Updated: Sep 3, 2018
This is a real story.
It was beginning of April, 2018.
I was getting ready for my first test automation boot camp taught in a classroom environment.
In the weeks before the boot camp, I contacted several local manual testers on LinkedIn letting them know of the training in case they might be interested in learning Java and Selenium WebDriver.
One of them messaged me back. I will call him John (not his real name).
He wanted to confirm that, after 5 days of training, he would be able to do test automation by himself. We talked on the phone about it and , satisfied with my answers, agreed to meet next day to discuss more.
Next day, during our discussion, he asked if I can guarantee that he would be able to get a job after taking the training.
My answer was not exactly what he expected.
I cannot guarantee something like this.
I can guarantee that anyone who attends all training days will learn a lot of new and useful things such as Java basics, unit testing, how to use the Selenium WebDriver library and the page object model.
But just attending the training sessions is not sufficient.
To have a good chance of getting a job, each student has to study all training materials, work hard, be patient, do all exercises and practice a lot after the completion of the training.
Since I am not involved in any of these activities and I do not participate in interviews, how could I guarantee getting a job?
The question was normal to ask since John was looking for a new testing job for more than a year and did not get many requests for job interviews. He wanted to change this and hoped that the training and the practical experience with Java and Selenium would help a lot.
The training started and John attended it.
He paid attention to each topic and asked lots of questions. In the classroom, by email and on the forum between training days.
He was slow on working on the homework assignments but still did them, one after another, asking for guidance and help when faced with difficult situations.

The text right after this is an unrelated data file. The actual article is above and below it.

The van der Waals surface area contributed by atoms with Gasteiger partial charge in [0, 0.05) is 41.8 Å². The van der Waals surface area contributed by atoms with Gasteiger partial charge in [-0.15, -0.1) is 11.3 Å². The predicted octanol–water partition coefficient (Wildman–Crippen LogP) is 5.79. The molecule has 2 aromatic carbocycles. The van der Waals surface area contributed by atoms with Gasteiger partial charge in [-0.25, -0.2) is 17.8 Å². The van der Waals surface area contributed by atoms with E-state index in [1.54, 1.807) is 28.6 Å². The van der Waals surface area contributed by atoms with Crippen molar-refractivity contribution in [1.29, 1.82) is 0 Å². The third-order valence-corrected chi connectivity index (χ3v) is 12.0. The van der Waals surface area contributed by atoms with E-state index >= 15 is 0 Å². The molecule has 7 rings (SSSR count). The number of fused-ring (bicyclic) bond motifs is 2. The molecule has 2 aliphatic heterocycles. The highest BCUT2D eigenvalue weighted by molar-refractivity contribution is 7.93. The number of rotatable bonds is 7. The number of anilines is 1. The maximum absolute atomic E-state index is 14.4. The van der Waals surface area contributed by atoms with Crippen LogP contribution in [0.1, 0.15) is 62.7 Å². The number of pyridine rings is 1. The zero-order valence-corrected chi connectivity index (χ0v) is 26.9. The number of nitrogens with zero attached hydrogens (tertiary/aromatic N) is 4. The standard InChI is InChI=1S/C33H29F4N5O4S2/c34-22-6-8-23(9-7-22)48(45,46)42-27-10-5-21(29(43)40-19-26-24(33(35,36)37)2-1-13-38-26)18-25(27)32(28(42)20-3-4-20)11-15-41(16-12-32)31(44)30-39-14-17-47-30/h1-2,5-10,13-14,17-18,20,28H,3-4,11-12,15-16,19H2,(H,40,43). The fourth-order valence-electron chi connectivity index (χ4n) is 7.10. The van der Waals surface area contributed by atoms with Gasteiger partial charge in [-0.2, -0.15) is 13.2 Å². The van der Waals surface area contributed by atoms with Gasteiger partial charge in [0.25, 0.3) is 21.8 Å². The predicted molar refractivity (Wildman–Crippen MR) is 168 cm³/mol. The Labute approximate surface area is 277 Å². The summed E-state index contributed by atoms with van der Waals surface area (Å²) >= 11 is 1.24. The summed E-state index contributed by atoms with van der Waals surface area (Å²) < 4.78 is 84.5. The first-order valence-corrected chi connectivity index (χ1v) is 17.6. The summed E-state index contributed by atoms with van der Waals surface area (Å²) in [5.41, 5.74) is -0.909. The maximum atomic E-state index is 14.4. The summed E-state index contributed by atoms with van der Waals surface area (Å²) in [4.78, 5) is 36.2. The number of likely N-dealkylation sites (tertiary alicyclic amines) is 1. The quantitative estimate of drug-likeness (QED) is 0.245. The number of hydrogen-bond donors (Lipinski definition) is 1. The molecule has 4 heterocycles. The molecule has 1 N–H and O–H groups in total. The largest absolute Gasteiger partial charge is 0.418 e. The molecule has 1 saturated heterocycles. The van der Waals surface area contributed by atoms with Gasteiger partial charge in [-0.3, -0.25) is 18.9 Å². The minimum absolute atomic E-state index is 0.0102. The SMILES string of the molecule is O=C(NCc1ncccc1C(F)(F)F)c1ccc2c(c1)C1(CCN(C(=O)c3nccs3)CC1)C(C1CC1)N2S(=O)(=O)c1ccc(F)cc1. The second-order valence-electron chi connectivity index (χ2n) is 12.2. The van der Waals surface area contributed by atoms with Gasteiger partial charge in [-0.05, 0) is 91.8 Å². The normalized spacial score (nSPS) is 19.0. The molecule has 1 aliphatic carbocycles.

The training ended with a real life automation exercise. There was no time limit for doing it.
I strongly recommended each student to complete it for 2 reasons.
First, they needed a lot of practice.
Second, completing the exercise would provide them with code that could be shown to potential employers during interviews.
John started working on the final exercice and emailed me every time he did not know what to do or how to proceed. His progress was slow but steady. It took about 3 months to complete the exercise without using the page object model.
His code was using however methods that implemented the interaction with each page of the site.
Was this sufficient for getting a job? I was not sure. If the company wanted to hire someone at the intermediate level with potential of growing, it was enough, probably.
After about 2 weeks, I saw John again at a meetup where I was presenting on how to synchronize Selenium tests with the site.
He smiled when we met, shook my hand and gave me the news: he got a job!
He interviewed for a company who liked his testing skills and experience. They also appreciated the fact that he had now Selenium and Java training. But as a last step, the company wanted to test his automation ability with an exercise based on their site.
So John got a homework to do in 3 days. After 3 days, he went back to the company with the solution, demonstrated that it works, answered questions about it and got the job.
He proved that it is possible to go from being a manual tester with no development skills to getting a job that involves writing test automation code with Java and Selenium.
In a nutshell.
If you are truly motivated to learn test automation, have patience and perseverance, you will be able to do it.